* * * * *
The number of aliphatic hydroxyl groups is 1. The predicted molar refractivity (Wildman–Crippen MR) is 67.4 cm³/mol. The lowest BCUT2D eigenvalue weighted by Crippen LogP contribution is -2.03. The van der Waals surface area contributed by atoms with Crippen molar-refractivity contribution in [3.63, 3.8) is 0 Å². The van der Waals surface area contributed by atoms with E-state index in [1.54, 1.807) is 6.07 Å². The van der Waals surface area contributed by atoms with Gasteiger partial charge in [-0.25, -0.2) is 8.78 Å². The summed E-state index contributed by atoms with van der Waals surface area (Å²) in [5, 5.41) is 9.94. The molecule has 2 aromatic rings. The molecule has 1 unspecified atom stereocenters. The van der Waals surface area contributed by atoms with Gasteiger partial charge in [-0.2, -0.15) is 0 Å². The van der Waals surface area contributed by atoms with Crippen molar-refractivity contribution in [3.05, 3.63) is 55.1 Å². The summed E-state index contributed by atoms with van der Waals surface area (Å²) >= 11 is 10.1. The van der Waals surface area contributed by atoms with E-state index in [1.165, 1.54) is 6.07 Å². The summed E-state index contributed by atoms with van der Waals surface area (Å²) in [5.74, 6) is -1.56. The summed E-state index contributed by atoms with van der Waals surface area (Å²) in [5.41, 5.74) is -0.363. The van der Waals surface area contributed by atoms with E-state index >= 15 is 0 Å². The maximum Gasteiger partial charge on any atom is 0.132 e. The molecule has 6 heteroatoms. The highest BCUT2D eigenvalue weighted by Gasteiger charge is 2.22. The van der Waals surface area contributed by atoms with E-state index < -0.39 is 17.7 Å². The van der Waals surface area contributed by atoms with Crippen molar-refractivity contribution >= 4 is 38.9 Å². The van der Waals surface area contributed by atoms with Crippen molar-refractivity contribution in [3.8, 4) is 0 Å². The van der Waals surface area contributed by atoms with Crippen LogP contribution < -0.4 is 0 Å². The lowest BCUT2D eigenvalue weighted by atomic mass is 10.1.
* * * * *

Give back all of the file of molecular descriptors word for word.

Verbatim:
The number of aliphatic hydroxyl groups is 1. The predicted molar refractivity (Wildman–Crippen MR) is 67.4 cm³/mol. The lowest BCUT2D eigenvalue weighted by Crippen LogP contribution is -2.03. The van der Waals surface area contributed by atoms with Crippen molar-refractivity contribution in [3.63, 3.8) is 0 Å². The van der Waals surface area contributed by atoms with E-state index in [1.54, 1.807) is 6.07 Å². The van der Waals surface area contributed by atoms with Gasteiger partial charge in [-0.25, -0.2) is 8.78 Å². The summed E-state index contributed by atoms with van der Waals surface area (Å²) in [5, 5.41) is 9.94. The molecule has 2 aromatic rings. The molecule has 1 unspecified atom stereocenters. The van der Waals surface area contributed by atoms with Gasteiger partial charge in [-0.2, -0.15) is 0 Å². The van der Waals surface area contributed by atoms with Crippen molar-refractivity contribution in [3.05, 3.63) is 55.1 Å². The summed E-state index contributed by atoms with van der Waals surface area (Å²) >= 11 is 10.1. The van der Waals surface area contributed by atoms with E-state index in [1.165, 1.54) is 6.07 Å². The summed E-state index contributed by atoms with van der Waals surface area (Å²) in [5.74, 6) is -1.56. The summed E-state index contributed by atoms with van der Waals surface area (Å²) in [5.41, 5.74) is -0.363. The van der Waals surface area contributed by atoms with E-state index >= 15 is 0 Å². The maximum Gasteiger partial charge on any atom is 0.132 e. The molecule has 6 heteroatoms. The highest BCUT2D eigenvalue weighted by Gasteiger charge is 2.22. The van der Waals surface area contributed by atoms with E-state index < -0.39 is 17.7 Å². The van der Waals surface area contributed by atoms with Crippen molar-refractivity contribution >= 4 is 38.9 Å². The van der Waals surface area contributed by atoms with Crippen molar-refractivity contribution in [3.8, 4) is 0 Å². The van der Waals surface area contributed by atoms with Crippen LogP contribution < -0.4 is 0 Å². The lowest BCUT2D eigenvalue weighted by atomic mass is 10.1.